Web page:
- Could it be that the fire spread to the rest of the attic and that’s why Jane spent the night in his couch in Lisbon’s office instead of in his perch? I don’t thinks so. There would have been soot on Jane’s clothes (there isn’t any) and Luther would have probably made a bigger fuss. Most likely, the fire set off the building’s fire alarm system and had security come running. As to Jane being on Lisbon’s couch, it hints at two things: a.) he really is over RJ, otherwise he probably would have slept in the attic. b.) Jane feels safe in Lisbon’s office, or he probably would have slept in his comfy brown couch in the bullpen. It was either privacy he wanted, or being in his best friend’s comfort zone that motivated this decision.

Say it with me: aw!

Luther tells Lisbon he could suspend Jane, but that he thinks his actions are a cry for help. He just needs to know what the issue is.

-You mean, other than the 9th anniversary of his family’s death and the note RJ left him? Honestly, Luther…To be fair, Lisbon concurs, saying “me too”, meaning she’s also confused on what’s happening with him. This is where I had to remind myself that Lisbon’s probably been around Jane on more than one sad anniversary, and that he’s also been teased by RJ before, so she probably thinks that he would have gotten used to it by now. Also, that Luther and Lisbon are just tv characters, so they can’t read my reviews, otherwise, they’d know that Jane has probably long since decided to give up on RJ (Blood and Sand) and is now coming to terms with doing so officially.

Lisbon asks Wainwright to let her do the talking. They both enter her office and she wakes Jane up, asking him what’s going on, why he burnt his RJ files.

Jane tells her that he’s hung over, but at her prodding says that RJ is right, it’s time to give up. “Nothing’s working. Nothing. It’s just a game and he keeps winning. The only way to stop him is if I stop playing.”

-Jane’s conclusion here is remarkably reasonable…which makes me doubt if he’s being sincere XD. Another reason is that right before Jane talks, he glances at Wainwright. He is aware of the younger man’s presence and watchful gaze. So it could be that Jane’s words were being said for Wainwright’s benefit. But who knows why. He could have done so to save himself from getting a lecture from Luther on safety, or because he thinks Luther is an RJ agent and wants him to deliver the message that he’d given up to his boss. I think both are legit possibilities.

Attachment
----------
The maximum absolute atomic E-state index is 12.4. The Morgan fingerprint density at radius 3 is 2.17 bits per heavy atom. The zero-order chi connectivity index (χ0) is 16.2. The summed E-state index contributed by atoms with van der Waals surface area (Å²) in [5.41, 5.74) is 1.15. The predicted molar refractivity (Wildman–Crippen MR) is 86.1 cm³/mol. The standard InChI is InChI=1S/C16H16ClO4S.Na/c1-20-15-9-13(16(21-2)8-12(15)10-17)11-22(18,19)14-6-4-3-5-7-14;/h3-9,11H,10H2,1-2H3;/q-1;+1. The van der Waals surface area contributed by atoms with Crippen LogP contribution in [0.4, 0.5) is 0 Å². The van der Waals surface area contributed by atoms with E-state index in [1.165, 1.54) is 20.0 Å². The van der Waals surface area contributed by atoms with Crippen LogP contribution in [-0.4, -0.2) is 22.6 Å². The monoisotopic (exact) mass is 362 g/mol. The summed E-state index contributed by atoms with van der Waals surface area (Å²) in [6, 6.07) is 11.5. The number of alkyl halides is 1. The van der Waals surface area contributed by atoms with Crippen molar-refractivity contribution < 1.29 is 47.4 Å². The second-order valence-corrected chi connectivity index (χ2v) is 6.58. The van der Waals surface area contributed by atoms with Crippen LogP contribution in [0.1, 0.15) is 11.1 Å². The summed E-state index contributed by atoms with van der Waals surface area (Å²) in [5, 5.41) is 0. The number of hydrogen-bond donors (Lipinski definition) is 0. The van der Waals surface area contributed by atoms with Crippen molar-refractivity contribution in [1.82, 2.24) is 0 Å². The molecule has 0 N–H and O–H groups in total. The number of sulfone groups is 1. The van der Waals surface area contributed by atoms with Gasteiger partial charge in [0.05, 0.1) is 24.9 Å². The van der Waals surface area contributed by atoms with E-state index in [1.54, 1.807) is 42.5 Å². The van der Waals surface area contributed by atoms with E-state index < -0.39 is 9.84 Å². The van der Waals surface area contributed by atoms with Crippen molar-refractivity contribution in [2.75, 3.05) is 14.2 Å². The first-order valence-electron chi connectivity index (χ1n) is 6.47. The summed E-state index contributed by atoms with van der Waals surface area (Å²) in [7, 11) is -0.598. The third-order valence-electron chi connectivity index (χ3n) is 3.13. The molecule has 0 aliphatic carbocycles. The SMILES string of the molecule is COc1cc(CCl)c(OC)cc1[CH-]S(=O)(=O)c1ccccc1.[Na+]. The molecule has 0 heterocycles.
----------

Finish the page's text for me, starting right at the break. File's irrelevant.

-Personally though, I think Jane was being completely sincere, here. He just seemed very downtrodden. He seemed to barely be able to get his words out, perhaps because of Luther’s presence; he didn’t want to admit that he’s given up, moving on because he can’t win in front of his boss. I think that’s the most likely case, especially when you factor in the little swallow, bile, Jane has to trample down right before he says that he’s moved on.

-But there’s simply no way to know for sure. Seriously, Baker was phenomenal here. You can just see the despair wafting from him. If Jane was acting, he deserves an Oscar for his performance. This reminds me of the scene where Jane kisses Erica in her hotel room, and the absolutely traumatized look he had on afterwards. Act or sincere emotions? I doubt we’ll ever find out…

Lisbon seemed to believe him anyway…

She tells him “That it’s a big change, Jane,” to which he responds “Well change is good, isn’t it?”

-Teresa’s concerned reaction at the bomb Jane dropped is very realistic. It’s also foreshadowing. The man had been practically living for revenge all these years. It doesn’t seem like he’ll be able to give that up easily…that much becomes apparent by the end of this episode…

Lisbon then demands to know if it means that Jane is leaving the CBI. Jane quickly replies “No, of course not. What will I do for amusement?”

-I love this. Lisbon is so used to Jane’s presence that she immediately needs to know if he plans on leaving. I’m willing to bet that she was freaking out internally. Just like I’m willing to bet that Jane knows she was, which is why he immediately reassured her that he’s staying put.

Jane Questions Marcy, the Victim’s Fiancée

I felt this scene to be very important because, one again, a comparison seemed to be made between the victim and Jane. See the following quotes:

“He was a great soul. He was wise and kind.” “He had a strong sense of morality. He believed in right and wrong and would tell you which was which. I loved him for that, but not everyone did.”

-Sound like anyone we know?

Jane tells Lisbon that he’s feeling woozy and so he’ll move things along. He verbally attacks Marcy, asking: “What are you guilty about? The tears, all the talk of how great he is, he’s been gone a year, and you’ve been behaving like he disappeared this morning. That’s guilt.”